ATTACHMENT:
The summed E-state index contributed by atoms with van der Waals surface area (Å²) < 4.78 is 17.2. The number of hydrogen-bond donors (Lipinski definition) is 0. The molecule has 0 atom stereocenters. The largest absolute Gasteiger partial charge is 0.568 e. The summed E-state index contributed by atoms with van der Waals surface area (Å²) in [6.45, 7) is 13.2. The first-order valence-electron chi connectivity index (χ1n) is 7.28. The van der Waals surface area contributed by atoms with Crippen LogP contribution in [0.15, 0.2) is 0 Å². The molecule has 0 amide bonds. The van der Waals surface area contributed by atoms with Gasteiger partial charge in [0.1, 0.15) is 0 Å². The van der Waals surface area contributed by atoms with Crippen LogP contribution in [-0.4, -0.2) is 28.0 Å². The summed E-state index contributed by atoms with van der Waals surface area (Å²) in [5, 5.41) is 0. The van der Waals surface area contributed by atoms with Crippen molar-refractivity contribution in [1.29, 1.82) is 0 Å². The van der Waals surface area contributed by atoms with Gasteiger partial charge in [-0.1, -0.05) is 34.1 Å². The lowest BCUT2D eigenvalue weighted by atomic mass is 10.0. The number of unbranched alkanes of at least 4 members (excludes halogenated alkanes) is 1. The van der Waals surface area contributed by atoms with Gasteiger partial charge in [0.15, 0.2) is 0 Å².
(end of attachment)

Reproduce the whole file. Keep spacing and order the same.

The summed E-state index contributed by atoms with van der Waals surface area (Å²) < 4.78 is 17.2. The number of hydrogen-bond donors (Lipinski definition) is 0. The molecule has 0 atom stereocenters. The largest absolute Gasteiger partial charge is 0.568 e. The summed E-state index contributed by atoms with van der Waals surface area (Å²) in [6.45, 7) is 13.2. The first-order valence-electron chi connectivity index (χ1n) is 7.28. The van der Waals surface area contributed by atoms with Crippen LogP contribution in [0.15, 0.2) is 0 Å². The molecule has 0 amide bonds. The van der Waals surface area contributed by atoms with Gasteiger partial charge in [0.1, 0.15) is 0 Å². The van der Waals surface area contributed by atoms with Crippen LogP contribution in [-0.4, -0.2) is 28.0 Å². The summed E-state index contributed by atoms with van der Waals surface area (Å²) in [5, 5.41) is 0. The van der Waals surface area contributed by atoms with Crippen molar-refractivity contribution in [1.29, 1.82) is 0 Å². The van der Waals surface area contributed by atoms with Gasteiger partial charge in [-0.1, -0.05) is 34.1 Å². The lowest BCUT2D eigenvalue weighted by atomic mass is 10.0. The number of unbranched alkanes of at least 4 members (excludes halogenated alkanes) is 1. The van der Waals surface area contributed by atoms with Gasteiger partial charge in [0.15, 0.2) is 0 Å².